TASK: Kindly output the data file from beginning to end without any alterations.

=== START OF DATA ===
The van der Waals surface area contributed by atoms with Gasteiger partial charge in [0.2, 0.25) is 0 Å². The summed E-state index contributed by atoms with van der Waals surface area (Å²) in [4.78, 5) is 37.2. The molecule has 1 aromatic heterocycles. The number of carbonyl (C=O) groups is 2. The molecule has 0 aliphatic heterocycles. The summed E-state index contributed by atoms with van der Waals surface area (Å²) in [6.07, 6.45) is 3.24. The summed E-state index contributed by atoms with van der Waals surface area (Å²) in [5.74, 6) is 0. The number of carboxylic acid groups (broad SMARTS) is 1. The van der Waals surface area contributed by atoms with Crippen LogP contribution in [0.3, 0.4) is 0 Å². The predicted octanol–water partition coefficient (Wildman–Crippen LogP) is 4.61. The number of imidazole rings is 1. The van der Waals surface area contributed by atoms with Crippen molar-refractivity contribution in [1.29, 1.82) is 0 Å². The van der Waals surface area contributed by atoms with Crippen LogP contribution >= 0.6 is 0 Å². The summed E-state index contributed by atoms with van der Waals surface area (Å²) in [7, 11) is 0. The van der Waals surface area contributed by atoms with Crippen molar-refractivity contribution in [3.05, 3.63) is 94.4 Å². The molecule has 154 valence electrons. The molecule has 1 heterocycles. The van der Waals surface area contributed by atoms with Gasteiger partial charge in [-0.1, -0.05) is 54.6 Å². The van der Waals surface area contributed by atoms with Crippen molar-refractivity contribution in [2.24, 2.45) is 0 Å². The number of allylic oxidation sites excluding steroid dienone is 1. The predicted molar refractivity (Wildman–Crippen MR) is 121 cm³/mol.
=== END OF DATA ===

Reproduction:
The van der Waals surface area contributed by atoms with Gasteiger partial charge in [0.2, 0.25) is 0 Å². The summed E-state index contributed by atoms with van der Waals surface area (Å²) in [4.78, 5) is 37.2. The molecule has 1 aromatic heterocycles. The number of carbonyl (C=O) groups is 2. The molecule has 0 aliphatic heterocycles. The summed E-state index contributed by atoms with van der Waals surface area (Å²) in [6.07, 6.45) is 3.24. The summed E-state index contributed by atoms with van der Waals surface area (Å²) in [5.74, 6) is 0. The number of carboxylic acid groups (broad SMARTS) is 1. The van der Waals surface area contributed by atoms with Crippen LogP contribution in [0.3, 0.4) is 0 Å². The predicted octanol–water partition coefficient (Wildman–Crippen LogP) is 4.61. The number of imidazole rings is 1. The van der Waals surface area contributed by atoms with Crippen molar-refractivity contribution in [1.29, 1.82) is 0 Å². The van der Waals surface area contributed by atoms with Crippen LogP contribution >= 0.6 is 0 Å². The summed E-state index contributed by atoms with van der Waals surface area (Å²) in [7, 11) is 0. The van der Waals surface area contributed by atoms with Crippen molar-refractivity contribution in [3.05, 3.63) is 94.4 Å². The molecule has 154 valence electrons. The molecule has 1 heterocycles. The van der Waals surface area contributed by atoms with Gasteiger partial charge in [-0.1, -0.05) is 54.6 Å². The van der Waals surface area contributed by atoms with Crippen molar-refractivity contribution in [2.24, 2.45) is 0 Å². The number of allylic oxidation sites excluding steroid dienone is 1. The predicted molar refractivity (Wildman–Crippen MR) is 121 cm³/mol.